True holiness does not consist merely of believing and feeling, but of doing and bearing, and a practical exhibition of active and passive grace. Our tongues, our tempers, our natural passions and inclinations—our conduct as parents and children, masters and servants, husbands and wives, rulers and subjects—our dress, our employment of time, our behaviour in business, our demeanour in sickness and health, in riches and poverty—all, all these are matters which are fully treated by inspired writers. They are not content with a general statement of what we should believe and feel, and how we are to have the roots of holiness planted in our hearts. They dig down lower. They go into particulars. They specify minutely what a holy man ought to do and be in his own family, and by his own fireside, if he abodes in Christ. I doubt whether this sort of teaching is sufficiently attended to in the movement of the present day. When people talk of having received ‘such a blessing,’ and of having found ‘the higher life,’ after hearing some earnest advocate of ‘holiness by faith and self-consecration,’ while their families and friends see no improvement and no increased sanctity in their daily tempers and behaviour, immense harm is done to the cause of Christ. True holiness, we surely ought to remember, does not consist merely of inward sensations and impressions. It is much more than tears, sighs, and bodily excitement, and a quickened pulse, and a passionate feeling of attachment to our own favourite preachers and our own religious party, and a readiness to quarrel with everyone who does not agree with us. It is something of ‘the image of Christ,’ which can be seen and observed by others in our private life, and habits, and character, and doings. (Rom. 8:29.)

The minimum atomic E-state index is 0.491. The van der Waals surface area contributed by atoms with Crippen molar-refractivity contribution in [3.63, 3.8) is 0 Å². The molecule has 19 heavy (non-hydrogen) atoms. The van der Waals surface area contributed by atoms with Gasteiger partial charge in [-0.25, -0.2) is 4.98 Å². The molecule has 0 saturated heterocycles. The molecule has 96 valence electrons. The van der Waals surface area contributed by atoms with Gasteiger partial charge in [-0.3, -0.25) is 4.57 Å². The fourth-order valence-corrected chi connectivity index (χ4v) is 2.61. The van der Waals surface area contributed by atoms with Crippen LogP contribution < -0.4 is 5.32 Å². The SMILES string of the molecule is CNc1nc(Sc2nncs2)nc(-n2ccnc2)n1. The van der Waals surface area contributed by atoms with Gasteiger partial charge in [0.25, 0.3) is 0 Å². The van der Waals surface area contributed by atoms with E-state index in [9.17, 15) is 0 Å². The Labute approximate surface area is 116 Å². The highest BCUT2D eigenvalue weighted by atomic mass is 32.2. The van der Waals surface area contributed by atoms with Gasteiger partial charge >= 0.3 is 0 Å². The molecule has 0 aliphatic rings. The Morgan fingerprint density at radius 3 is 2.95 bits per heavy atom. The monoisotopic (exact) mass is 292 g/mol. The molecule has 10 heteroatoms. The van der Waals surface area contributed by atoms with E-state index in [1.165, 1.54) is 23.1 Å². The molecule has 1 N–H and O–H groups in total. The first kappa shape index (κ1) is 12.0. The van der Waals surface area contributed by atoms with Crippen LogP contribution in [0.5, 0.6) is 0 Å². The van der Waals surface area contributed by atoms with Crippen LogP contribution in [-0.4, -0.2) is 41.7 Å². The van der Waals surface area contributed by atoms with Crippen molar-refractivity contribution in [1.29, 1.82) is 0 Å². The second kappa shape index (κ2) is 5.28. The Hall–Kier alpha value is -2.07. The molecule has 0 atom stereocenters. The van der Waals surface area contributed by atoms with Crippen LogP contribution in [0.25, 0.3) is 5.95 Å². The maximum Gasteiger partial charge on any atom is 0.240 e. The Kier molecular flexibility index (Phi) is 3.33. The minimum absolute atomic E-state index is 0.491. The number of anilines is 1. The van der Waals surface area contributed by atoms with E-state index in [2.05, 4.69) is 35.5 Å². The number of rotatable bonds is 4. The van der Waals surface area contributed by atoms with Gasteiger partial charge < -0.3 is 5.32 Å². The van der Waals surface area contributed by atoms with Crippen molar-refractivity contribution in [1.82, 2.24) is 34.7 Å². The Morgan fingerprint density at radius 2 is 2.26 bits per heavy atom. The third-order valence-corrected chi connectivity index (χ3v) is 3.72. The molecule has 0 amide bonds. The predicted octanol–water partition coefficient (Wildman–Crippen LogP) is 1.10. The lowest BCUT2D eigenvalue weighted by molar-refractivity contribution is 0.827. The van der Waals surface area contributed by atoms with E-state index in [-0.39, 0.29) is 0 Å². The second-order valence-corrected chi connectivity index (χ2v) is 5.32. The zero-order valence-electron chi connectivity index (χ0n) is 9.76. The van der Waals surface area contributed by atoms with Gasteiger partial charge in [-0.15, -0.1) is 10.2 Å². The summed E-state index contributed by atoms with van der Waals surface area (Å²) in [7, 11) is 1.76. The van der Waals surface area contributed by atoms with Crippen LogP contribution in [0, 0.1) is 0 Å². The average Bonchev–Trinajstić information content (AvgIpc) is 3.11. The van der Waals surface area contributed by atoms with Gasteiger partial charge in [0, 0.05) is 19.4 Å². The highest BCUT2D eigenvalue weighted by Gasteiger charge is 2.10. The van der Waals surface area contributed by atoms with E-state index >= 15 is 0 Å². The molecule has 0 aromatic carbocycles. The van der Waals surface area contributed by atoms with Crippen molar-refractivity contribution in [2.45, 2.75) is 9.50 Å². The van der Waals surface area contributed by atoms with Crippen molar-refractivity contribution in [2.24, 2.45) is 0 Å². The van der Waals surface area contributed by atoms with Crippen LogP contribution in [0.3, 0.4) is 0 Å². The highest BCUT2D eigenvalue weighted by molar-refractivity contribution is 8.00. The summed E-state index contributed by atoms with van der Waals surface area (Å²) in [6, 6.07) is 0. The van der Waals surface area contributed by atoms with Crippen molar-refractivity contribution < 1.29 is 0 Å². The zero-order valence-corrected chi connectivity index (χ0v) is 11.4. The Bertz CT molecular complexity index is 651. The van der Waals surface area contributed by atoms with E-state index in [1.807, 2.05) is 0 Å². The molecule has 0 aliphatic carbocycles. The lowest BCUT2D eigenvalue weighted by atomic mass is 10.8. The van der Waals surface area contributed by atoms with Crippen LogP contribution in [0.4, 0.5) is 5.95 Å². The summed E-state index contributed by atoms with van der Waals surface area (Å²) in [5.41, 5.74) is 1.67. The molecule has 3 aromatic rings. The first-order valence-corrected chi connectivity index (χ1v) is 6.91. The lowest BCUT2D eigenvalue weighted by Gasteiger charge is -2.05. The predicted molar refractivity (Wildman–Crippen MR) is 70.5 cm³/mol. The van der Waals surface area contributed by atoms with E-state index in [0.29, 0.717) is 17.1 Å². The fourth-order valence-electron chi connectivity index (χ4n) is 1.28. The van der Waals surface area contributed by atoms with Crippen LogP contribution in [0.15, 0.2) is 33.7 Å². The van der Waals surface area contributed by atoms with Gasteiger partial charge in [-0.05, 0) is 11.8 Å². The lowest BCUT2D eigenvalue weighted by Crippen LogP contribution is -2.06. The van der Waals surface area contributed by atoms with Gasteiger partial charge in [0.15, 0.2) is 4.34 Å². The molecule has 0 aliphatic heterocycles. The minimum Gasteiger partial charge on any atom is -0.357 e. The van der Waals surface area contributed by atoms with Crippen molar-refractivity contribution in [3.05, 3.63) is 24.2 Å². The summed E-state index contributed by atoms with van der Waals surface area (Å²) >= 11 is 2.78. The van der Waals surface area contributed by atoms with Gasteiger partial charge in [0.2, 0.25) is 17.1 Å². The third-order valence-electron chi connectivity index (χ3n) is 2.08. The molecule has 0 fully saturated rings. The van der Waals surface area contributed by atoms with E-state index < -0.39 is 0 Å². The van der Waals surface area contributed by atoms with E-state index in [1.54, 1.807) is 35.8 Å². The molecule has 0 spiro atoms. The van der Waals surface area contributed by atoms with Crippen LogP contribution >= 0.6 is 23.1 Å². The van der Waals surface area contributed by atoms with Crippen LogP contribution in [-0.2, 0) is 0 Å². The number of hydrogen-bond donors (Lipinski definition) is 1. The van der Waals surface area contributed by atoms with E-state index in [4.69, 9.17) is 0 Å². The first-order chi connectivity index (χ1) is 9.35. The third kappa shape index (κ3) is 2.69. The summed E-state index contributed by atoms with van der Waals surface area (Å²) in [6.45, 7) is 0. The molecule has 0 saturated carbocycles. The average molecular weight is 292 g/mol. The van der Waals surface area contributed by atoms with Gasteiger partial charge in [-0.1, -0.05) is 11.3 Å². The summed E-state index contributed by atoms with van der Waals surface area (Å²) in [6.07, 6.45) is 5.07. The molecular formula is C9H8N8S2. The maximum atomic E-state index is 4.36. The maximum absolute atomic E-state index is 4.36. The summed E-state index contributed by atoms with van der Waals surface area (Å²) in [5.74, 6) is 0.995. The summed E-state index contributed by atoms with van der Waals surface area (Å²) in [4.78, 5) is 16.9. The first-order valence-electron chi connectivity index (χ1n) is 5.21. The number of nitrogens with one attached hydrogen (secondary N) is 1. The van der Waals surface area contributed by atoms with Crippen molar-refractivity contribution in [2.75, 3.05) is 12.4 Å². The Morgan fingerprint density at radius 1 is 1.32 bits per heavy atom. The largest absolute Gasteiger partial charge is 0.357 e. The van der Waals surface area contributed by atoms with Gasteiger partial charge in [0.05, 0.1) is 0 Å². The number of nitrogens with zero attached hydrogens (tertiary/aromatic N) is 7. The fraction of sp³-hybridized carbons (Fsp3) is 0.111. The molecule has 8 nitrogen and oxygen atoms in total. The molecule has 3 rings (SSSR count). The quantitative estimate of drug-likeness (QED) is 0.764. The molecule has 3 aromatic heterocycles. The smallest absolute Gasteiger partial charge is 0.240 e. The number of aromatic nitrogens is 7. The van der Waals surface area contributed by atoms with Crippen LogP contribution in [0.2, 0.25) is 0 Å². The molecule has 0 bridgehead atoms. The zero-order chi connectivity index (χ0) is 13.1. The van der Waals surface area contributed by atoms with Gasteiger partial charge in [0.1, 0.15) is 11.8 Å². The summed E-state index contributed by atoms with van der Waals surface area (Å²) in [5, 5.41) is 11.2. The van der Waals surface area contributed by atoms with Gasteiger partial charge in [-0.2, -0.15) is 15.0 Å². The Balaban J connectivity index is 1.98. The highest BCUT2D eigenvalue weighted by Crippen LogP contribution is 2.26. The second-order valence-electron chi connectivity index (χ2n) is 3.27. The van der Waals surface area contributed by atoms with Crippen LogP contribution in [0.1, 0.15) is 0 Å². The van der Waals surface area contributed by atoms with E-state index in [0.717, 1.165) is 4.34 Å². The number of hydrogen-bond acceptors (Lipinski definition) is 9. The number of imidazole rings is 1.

J. C. Ryle, Holiness (Old Tappan, NJ: Revell, n.d.), x.